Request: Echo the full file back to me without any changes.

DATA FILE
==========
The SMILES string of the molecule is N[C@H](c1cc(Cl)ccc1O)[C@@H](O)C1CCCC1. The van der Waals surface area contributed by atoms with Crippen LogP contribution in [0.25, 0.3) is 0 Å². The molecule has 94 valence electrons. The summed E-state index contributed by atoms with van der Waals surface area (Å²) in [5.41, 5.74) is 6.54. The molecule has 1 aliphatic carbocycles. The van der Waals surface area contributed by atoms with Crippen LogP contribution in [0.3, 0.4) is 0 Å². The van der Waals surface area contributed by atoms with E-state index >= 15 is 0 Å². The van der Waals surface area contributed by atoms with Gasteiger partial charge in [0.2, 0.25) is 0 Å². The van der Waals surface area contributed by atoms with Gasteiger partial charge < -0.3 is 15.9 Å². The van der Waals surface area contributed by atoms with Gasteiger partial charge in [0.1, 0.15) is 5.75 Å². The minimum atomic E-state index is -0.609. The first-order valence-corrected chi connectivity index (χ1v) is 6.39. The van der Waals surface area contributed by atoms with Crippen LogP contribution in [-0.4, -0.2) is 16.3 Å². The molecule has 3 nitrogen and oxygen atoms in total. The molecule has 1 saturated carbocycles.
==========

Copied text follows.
The SMILES string of the molecule is N[C@H](c1cc(Cl)ccc1O)[C@@H](O)C1CCCC1. The van der Waals surface area contributed by atoms with Crippen LogP contribution in [0.25, 0.3) is 0 Å². The molecule has 94 valence electrons. The summed E-state index contributed by atoms with van der Waals surface area (Å²) in [5.41, 5.74) is 6.54. The molecule has 1 aliphatic carbocycles. The van der Waals surface area contributed by atoms with Crippen LogP contribution in [0.3, 0.4) is 0 Å². The van der Waals surface area contributed by atoms with E-state index >= 15 is 0 Å². The van der Waals surface area contributed by atoms with Gasteiger partial charge in [0.2, 0.25) is 0 Å². The van der Waals surface area contributed by atoms with Gasteiger partial charge < -0.3 is 15.9 Å². The van der Waals surface area contributed by atoms with Gasteiger partial charge in [0.1, 0.15) is 5.75 Å². The minimum atomic E-state index is -0.609. The first-order valence-corrected chi connectivity index (χ1v) is 6.39. The van der Waals surface area contributed by atoms with Crippen LogP contribution in [-0.4, -0.2) is 16.3 Å². The molecule has 3 nitrogen and oxygen atoms in total. The molecule has 1 saturated carbocycles.